VIEWPOINT:Monday Morning MIL Light Quarterback

VIEWPOINT:Monday Morning MIL Light Quarterback

Monday mornings are typically not very productive for me. I typically will hide in my office with the light off to avoid people asking about their latest weekend-induced car problems.

Monday mornings are typically not very productive for me. I typically will hide in my office with the light off to avoid people asking about their latest weekend-induced car problems. 
 
Half of the questions are about sounds they have heard coming from their vehicles, and if I could take a look. The other half are questions about MIL lights that have come on. 
 
When I started, most of the issues were catalyst efficiency codes or EVAP systems. I would not erase the code and advise them they should go to a shop to have the problem fully diagnosed. Most of the people were concerned that they were doing damage to their vehicle. This is a good thing.
 
Then there is Mike. (The names, places and cars have been changed to protect the names of the innocent. However, most of these stories are true.) He is a good friend, but he is a little paranoid of shops and the ‘OEM Conspiracy.’ He is also a little bit of a ‘skinflint’ looking for new ways to save money. But, he is also concerned that he could be damaging his vehicle by letting a MIL light condition go for too long.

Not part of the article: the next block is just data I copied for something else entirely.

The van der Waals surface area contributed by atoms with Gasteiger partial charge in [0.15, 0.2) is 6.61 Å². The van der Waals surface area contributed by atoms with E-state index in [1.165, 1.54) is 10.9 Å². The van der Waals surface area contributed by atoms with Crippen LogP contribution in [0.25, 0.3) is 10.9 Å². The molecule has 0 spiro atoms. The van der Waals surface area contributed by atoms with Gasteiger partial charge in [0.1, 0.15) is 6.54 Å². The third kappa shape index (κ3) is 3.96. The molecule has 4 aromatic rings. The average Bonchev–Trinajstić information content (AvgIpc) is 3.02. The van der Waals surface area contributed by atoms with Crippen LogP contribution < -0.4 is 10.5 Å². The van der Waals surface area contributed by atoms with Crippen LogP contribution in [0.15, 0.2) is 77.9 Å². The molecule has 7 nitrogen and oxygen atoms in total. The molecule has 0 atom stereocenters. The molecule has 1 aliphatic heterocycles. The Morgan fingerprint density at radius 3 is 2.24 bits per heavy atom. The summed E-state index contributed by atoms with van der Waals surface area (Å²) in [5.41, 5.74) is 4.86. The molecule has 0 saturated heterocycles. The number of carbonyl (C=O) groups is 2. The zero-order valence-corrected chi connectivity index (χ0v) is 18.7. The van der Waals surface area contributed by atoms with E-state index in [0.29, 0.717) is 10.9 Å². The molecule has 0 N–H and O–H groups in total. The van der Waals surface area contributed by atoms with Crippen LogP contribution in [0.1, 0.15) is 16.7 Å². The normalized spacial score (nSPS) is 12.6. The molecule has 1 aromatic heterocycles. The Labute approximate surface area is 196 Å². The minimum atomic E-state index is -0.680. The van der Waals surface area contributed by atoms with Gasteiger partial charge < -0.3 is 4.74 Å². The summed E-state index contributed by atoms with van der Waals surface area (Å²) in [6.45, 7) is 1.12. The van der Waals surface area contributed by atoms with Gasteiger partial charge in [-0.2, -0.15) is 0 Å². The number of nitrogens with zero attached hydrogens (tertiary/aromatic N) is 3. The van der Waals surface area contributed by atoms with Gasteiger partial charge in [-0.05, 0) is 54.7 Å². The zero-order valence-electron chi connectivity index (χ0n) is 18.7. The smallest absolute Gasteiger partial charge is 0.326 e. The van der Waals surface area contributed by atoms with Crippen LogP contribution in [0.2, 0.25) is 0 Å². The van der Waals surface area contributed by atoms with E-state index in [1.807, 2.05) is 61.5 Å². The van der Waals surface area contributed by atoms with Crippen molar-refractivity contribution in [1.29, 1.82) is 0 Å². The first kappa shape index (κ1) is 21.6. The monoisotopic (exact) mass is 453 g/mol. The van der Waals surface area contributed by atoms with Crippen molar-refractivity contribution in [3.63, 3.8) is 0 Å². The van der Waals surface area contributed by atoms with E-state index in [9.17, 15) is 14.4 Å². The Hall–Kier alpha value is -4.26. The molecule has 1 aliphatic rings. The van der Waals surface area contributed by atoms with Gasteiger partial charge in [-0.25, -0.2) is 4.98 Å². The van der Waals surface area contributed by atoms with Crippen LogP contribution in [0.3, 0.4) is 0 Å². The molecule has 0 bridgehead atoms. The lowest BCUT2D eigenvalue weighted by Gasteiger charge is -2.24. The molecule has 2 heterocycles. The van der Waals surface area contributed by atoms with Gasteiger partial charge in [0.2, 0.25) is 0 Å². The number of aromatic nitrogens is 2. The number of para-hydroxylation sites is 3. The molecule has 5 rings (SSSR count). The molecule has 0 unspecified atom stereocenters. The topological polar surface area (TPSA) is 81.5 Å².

Some Monday morning starts out with one of Mike’s stories about how he was taking the kids to one of their numerous sporting events in the area or going to their cottage on the Portage Lakes. With the skill of a master storyteller, he usually describes how a glowing light came on in the instrument binnacle at the worst possible time during his travels and how the light had put damper on his entire weekend. 
 
I like Mike’s stories. Last week, he faced ABS and stability control system MIL lights that had him flipping through the owner’s manual in a parking lot looking for solace (he could not find my cell phone number). The light stayed on after he started the car after a trip to a Swenson’s Drive In.
 
The vehicle is not as important to this diagnostic dilemma as was his reaction to the light. In my experience, most people who have an ABS light illuminated are almost in a state of denial. They rationalize that it may go out soon or that they do not need this critical safety feature (these are typically the people who need it the most). Believing it won’t leave them stranded, they typically put off a trip to the shop. 
 
Mike’s reaction to the ABS and Stability MIL lights was appropriate for the situation. The SUV he drives is usually loaded with kids and equipment. He has had to use the stability control system more than once after addressing a distraction in the backseat. 
 
On my advice, he took it to a shop. After some diagnostic time, they found that a large amount of orange soda made its way into the center console and to the yaw and lateral acceleration sensor cluster where it caused an issue with the CAN bus connecting it with the ABS module and other systems. 
 
The shop was able to handle the problem because they had the proper tools and training. The next day the story about him interrogating his kids about the orange soda was very entertaining.
 

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